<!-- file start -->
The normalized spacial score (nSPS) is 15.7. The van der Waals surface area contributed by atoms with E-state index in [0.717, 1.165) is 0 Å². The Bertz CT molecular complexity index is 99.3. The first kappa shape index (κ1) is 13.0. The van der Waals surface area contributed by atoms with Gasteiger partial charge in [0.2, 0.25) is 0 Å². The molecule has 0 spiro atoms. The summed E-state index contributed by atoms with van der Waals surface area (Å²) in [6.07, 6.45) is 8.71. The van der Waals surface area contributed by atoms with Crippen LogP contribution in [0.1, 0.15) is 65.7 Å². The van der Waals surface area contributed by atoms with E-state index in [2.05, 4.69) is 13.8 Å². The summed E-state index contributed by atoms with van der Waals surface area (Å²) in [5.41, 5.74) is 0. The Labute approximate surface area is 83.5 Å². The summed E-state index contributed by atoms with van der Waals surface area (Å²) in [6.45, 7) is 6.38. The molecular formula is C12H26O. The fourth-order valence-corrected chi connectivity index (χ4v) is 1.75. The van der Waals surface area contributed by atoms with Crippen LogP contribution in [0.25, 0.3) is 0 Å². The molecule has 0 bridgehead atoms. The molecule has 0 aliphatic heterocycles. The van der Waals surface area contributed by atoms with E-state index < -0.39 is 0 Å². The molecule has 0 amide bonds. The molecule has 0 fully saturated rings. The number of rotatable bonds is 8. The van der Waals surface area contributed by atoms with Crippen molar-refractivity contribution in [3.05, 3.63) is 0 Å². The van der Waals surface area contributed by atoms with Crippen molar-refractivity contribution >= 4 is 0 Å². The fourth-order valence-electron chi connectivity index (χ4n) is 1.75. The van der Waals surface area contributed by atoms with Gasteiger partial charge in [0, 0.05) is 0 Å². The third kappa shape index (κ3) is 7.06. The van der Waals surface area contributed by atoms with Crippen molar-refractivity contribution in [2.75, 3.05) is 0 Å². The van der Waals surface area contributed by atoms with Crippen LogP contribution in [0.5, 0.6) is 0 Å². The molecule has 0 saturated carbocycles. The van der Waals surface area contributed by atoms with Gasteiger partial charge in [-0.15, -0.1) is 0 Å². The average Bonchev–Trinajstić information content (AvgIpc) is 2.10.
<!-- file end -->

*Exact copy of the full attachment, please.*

The normalized spacial score (nSPS) is 15.7. The van der Waals surface area contributed by atoms with E-state index in [0.717, 1.165) is 0 Å². The Bertz CT molecular complexity index is 99.3. The first kappa shape index (κ1) is 13.0. The van der Waals surface area contributed by atoms with Gasteiger partial charge in [0.2, 0.25) is 0 Å². The molecule has 0 spiro atoms. The summed E-state index contributed by atoms with van der Waals surface area (Å²) in [6.07, 6.45) is 8.71. The van der Waals surface area contributed by atoms with Crippen LogP contribution in [0.1, 0.15) is 65.7 Å². The van der Waals surface area contributed by atoms with E-state index in [2.05, 4.69) is 13.8 Å². The summed E-state index contributed by atoms with van der Waals surface area (Å²) in [5.41, 5.74) is 0. The Labute approximate surface area is 83.5 Å². The summed E-state index contributed by atoms with van der Waals surface area (Å²) in [6.45, 7) is 6.38. The molecular formula is C12H26O. The fourth-order valence-corrected chi connectivity index (χ4v) is 1.75. The van der Waals surface area contributed by atoms with Crippen LogP contribution in [0.25, 0.3) is 0 Å². The molecule has 0 bridgehead atoms. The molecule has 0 aliphatic heterocycles. The van der Waals surface area contributed by atoms with E-state index < -0.39 is 0 Å². The molecule has 0 amide bonds. The molecule has 0 fully saturated rings. The number of rotatable bonds is 8. The van der Waals surface area contributed by atoms with Crippen molar-refractivity contribution in [3.05, 3.63) is 0 Å². The van der Waals surface area contributed by atoms with Crippen molar-refractivity contribution >= 4 is 0 Å². The fourth-order valence-electron chi connectivity index (χ4n) is 1.75. The van der Waals surface area contributed by atoms with Gasteiger partial charge in [0, 0.05) is 0 Å². The third kappa shape index (κ3) is 7.06. The van der Waals surface area contributed by atoms with Crippen molar-refractivity contribution in [2.75, 3.05) is 0 Å². The van der Waals surface area contributed by atoms with Crippen LogP contribution in [0.5, 0.6) is 0 Å². The molecule has 0 saturated carbocycles. The van der Waals surface area contributed by atoms with Gasteiger partial charge in [-0.15, -0.1) is 0 Å². The average Bonchev–Trinajstić information content (AvgIpc) is 2.10.